Receiving Wide Coverage ...
Choice chosen: As expected, the House voted 233 to 186, along near party lines, to approve the Financial Choice Act. Passage of the bill "marks the first time Republicans have successfully passed broad legislation aimed at replacing the 2010 Dodd-Frank financial-overhaul law," the Wall Street Journal said. However, the bill isn't likely to become law because it doesn't have enough support in the Senate, which is writing its own reform law.

Still, part of the plan may be approved "in smaller pieces or be implemented by the Trump administration," the Journal added. The administration is expected to release a report next week outlining its financial regulatory goals. Wall Street Journal, New York Times, Washington Post, American Banker here and here

The Journal's editorial board says the House voted for "a sturdier, less politicized financial system."

Here are the key details of the Financial Choice Act, courtesy of the Wall Street Journal and the New York Times.

Leaving: Matthew Zames, the chief operating officer at JPMorgan Chase, who was once thought to be a possible successor to CEO Jamie Dimon, is leaving the bank. "I want to get back to running the railroad — running my railroad, running my business," Zames told the New York Times in explaining why he's leaving.

Zames' departure, at age 46, "will kick off a new round of speculation within the bank about possible heirs to Mr. Dimon," the Journal commented. "But it will also reinforce views the longstanding chief of the biggest U.S. bank by assets isn't going anywhere soon." Wall Street Journal, Financial Times, New York Times, American Banker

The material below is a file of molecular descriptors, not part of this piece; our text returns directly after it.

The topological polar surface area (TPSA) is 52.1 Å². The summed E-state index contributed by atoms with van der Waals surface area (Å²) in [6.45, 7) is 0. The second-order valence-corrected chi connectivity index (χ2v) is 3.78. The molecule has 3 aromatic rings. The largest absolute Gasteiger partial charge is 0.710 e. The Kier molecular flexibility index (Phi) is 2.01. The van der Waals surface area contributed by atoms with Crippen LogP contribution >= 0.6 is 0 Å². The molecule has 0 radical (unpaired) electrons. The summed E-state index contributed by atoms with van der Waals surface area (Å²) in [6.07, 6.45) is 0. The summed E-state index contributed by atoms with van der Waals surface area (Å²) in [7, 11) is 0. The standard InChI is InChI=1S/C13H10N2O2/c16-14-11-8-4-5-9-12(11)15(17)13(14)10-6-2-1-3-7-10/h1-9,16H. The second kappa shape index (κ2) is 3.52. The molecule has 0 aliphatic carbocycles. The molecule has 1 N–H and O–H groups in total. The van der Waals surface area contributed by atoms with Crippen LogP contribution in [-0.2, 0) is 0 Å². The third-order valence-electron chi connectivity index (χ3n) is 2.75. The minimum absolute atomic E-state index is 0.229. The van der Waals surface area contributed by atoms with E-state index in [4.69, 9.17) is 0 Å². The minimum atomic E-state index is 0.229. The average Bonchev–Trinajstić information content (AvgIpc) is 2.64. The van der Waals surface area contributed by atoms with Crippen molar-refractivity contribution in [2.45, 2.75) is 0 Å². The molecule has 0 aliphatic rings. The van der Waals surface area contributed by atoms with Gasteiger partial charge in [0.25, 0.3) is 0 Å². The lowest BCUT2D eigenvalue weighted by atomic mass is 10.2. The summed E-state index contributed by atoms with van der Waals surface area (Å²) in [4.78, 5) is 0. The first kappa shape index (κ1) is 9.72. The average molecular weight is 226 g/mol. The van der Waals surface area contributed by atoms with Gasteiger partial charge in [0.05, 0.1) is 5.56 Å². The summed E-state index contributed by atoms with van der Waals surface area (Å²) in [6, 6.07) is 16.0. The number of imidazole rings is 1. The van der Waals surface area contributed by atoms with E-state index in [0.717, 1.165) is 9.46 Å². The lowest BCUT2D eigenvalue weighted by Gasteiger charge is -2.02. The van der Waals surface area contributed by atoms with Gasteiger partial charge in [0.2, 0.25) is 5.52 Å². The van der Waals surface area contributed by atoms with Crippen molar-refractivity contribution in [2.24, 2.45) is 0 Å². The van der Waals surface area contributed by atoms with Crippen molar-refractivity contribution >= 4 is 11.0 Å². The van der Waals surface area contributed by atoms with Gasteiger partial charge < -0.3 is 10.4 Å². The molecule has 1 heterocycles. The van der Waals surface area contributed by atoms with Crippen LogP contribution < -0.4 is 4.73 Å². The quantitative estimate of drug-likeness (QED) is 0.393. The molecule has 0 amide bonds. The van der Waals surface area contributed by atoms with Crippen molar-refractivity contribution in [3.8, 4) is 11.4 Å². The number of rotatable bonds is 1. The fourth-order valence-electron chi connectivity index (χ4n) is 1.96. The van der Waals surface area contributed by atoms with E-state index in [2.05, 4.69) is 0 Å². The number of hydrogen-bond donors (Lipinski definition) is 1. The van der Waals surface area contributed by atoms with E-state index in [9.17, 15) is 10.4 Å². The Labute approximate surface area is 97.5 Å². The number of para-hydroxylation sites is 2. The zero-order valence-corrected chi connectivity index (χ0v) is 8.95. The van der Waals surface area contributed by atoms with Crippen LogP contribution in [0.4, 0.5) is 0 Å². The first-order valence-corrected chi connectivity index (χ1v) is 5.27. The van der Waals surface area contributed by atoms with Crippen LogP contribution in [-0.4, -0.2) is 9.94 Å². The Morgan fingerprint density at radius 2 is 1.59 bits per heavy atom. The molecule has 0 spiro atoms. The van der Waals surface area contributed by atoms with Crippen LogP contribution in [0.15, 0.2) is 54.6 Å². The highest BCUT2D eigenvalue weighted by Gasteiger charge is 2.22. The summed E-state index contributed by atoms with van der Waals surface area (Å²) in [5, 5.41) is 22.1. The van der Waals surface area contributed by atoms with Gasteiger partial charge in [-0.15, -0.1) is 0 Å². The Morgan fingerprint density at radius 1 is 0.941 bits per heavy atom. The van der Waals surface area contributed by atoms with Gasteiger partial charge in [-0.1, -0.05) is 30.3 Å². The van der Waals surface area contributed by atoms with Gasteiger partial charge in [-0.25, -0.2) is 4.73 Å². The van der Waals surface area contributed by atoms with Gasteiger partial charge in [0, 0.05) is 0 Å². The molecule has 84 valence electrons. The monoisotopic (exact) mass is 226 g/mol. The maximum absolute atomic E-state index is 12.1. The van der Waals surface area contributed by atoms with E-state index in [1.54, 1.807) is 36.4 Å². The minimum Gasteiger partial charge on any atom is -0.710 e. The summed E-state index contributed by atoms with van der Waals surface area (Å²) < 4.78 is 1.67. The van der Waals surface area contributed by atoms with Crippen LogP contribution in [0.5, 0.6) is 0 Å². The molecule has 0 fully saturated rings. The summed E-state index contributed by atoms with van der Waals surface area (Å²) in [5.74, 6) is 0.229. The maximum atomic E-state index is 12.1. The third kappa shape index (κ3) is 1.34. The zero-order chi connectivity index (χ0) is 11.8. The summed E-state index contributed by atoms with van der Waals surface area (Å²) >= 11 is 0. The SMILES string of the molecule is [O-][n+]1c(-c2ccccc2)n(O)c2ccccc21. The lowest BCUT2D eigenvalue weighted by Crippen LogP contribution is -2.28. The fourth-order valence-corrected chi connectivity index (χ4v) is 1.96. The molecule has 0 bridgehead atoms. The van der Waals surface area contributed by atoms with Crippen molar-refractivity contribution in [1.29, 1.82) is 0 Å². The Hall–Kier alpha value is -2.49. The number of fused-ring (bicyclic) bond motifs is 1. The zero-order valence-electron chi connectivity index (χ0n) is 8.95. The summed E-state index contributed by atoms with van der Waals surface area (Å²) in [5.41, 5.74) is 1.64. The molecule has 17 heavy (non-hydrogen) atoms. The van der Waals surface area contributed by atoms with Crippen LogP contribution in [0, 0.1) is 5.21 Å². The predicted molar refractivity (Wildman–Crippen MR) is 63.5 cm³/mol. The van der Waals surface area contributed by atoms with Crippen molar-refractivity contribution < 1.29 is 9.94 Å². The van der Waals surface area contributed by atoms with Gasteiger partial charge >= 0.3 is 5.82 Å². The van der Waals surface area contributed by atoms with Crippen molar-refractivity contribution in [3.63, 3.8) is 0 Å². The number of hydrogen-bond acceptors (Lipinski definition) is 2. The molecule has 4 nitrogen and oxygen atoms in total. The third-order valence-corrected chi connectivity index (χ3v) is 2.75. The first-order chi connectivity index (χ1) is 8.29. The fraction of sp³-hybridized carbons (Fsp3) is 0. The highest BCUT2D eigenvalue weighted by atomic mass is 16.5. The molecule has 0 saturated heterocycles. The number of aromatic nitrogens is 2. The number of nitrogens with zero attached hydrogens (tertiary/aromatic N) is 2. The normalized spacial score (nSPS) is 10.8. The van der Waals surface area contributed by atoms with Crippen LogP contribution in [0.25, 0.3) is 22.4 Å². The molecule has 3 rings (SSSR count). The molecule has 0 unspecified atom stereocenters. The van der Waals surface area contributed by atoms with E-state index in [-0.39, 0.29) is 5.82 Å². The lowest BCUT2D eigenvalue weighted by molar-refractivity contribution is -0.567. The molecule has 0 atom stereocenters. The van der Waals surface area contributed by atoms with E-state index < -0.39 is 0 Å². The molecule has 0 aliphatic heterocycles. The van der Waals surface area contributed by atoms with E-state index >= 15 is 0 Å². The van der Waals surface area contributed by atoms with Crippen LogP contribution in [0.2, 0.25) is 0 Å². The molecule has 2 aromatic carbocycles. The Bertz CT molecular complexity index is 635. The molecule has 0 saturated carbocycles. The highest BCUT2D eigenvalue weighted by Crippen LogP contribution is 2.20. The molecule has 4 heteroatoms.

Zames' resignation, the FT says in a commentary, "throws a spotlight once more on the costs of a leader with a vice-like grip on the top spot."

Ready or not: The so-called fiduciary rule on retirement savings accounts, or most of it anyway, takes effect Friday. Wall Street Journal, New York Times

Wall Street Journal
Moving on up: Total U.S. household net worth jumped $2.3 trillion to hit a record $94.8 trillion in the first quarter, according to the Federal Reserve's Flow of Funds report. Stock market gains accounted for $1.3 trillion of the increase, while higher home prices raised the total by another $500 billion. The amount held in savings accounts rose by about $100 billion. Household debts, by contrast, rose by a relatively modest $46 billion.

Indeed, the Journal's Heard on the Street column says, "People are being more careful about debt, and maybe they are being more careful for a reason." Rising rents, low wage growth and other factors are said to be dampening the desire to spend.

Looking good: The Journal's Heard on the Street column also looks at what it calls "America's cheapest major bank," namely Citigroup. The "overall picture at Citigroup is of a bank finally turning the page on lingering issues," it says, calling it "a good bet." The bank is planning to return at least $12 billion of excess capital to shareholders over the next year, it notes, and its "aggressive expansion of credit card lending is expected to start paying off around the same time, in the second half of this year."

Citibank signage outside a branch.
Bloomberg News

Financial Times
Arrested: A British former trader at HSBC will fight extradition to the U.S. to avoid facing Justice Department charges that he and his boss manipulated foreign-exchange indexes. The trader, Stuart Scott, was arrested Monday in the U.K. at the request of American authorities. He faces a hearing in London on July 31. His boss, Mark Johnson, was arrested last July at New York's Kennedy airport.

"The Choice Act reins in Dodd-Frank and delivers the regulatory relief these small banks so desperately need." — Speaker of the House Paul Ryan, R-Wisconsin.

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